The meeting began with a presentation from council member Steve Dixon about the needs of the Community Table, a community organization providing meals to those in need, for a building from which to operate. He reported that the group is quickly outgrowing the space provided for them in city hall.
Dixon did not state a firm number of those served by the group in their twice monthly community meals, which happen each second and fourth Thursday. He did state that the group had already looked at designs for a 3,000 square foot building that had a planned later expansion to 6,000 square feet, and that those involved with the Community Table felt that the structure could be build within a reasonable timeframe if they could obtain property.
The group, looking at locations around Mineral Springs, proposed renting the property that formerly held the city swimming pool, according to Dixon, and building atop the former pool. The location, near the city’s fire department and city park, would be ideal for the organization, he reported. He also stated that when the structure was not in use for the organization’s programs, it would be a place for community use. The resolution passed unanimously.
Tullis also proposed a full review of the city’s ordinances, which he estimated would take around four months of work. He requested from the council an additional appropriation of $250 per month to pay for the extra time which city recorder/treasurer April Nail would have to put into the project. The council quickly passed the proposal.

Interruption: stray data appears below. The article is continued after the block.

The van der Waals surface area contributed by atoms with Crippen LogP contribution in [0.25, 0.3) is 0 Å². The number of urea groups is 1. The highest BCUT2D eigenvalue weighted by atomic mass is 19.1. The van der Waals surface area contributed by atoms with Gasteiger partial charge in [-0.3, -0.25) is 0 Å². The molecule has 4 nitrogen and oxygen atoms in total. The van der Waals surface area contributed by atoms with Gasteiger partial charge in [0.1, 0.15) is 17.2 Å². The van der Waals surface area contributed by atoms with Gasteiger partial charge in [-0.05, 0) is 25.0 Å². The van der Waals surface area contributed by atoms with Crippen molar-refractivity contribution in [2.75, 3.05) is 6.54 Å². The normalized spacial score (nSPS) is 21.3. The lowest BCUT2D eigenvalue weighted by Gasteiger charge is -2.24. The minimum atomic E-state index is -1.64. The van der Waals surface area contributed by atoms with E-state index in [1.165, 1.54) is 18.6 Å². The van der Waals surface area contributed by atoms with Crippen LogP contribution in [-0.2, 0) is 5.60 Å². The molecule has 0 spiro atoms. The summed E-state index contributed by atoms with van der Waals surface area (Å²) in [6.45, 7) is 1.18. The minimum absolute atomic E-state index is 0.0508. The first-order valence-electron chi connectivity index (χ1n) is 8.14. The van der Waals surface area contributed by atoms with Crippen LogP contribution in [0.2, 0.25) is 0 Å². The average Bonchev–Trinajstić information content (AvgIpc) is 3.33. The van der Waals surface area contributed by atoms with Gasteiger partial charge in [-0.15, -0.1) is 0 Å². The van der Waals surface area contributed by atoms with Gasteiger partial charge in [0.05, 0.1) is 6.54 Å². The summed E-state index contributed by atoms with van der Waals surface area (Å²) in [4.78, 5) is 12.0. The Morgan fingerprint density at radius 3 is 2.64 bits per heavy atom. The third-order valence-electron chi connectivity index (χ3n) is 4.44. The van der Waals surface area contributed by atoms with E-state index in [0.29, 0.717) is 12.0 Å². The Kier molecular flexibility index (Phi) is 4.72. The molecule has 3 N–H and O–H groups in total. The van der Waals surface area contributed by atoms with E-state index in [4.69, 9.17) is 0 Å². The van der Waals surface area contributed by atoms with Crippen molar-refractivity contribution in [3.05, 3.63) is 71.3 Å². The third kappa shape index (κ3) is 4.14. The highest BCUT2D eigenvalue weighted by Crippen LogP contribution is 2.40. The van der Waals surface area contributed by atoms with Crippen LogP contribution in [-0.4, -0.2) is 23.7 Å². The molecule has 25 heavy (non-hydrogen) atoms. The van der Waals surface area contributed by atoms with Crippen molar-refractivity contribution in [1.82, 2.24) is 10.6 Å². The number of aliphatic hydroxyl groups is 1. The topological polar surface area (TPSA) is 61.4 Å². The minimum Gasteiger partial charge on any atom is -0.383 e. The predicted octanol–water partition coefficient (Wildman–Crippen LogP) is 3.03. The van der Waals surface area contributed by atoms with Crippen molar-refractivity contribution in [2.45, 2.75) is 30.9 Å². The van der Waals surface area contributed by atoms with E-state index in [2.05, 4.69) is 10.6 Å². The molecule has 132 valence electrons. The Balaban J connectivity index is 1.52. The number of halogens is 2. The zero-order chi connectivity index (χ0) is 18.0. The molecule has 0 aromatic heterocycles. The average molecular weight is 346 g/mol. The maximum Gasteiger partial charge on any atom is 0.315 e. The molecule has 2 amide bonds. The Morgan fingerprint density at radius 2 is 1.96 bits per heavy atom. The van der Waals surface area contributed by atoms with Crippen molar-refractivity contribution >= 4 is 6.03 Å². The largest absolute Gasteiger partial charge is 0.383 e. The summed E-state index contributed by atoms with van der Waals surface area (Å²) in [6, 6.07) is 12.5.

Nail then asked council members to approve her attendance at a city clerk’s conference where she anticipated receiving additional accounting training, which was granted, and reminded them of the upcoming Arkansas Municipal League meeting this summer. She said that they should decide soon who from the city would attend.
The remainder of the meeting was taken up by requests to pursue bids on various purchases.
City fire chief Chris Hostetler presented a request to replace the department’s brush truck and ambulance with a combined emergency vehicle that can fill both roles. He estimated that bids would come in between $90,000 and $100,000. The council granted permission for Hostetler to begin gathering bids.
Tullis presented the idea of having a backup generator for city hall, both to maintain city services and to serve as a shelter in the event of a citywide blackout. He initially proposed a standalone natural gas generator, but a suggestion for the audience of a combined system that would possibly include battery suppliments and alternative power from solar or wind generators was heard without opposition. The council also approved the soliciting of bids for that proposal.
Tullis ended by asking to look for bids on a pickup truck to be used by the city’s streets and water department, though he said that a purchase of such a vehicle would not happen until August or September. The council gave this proposal their approval as well.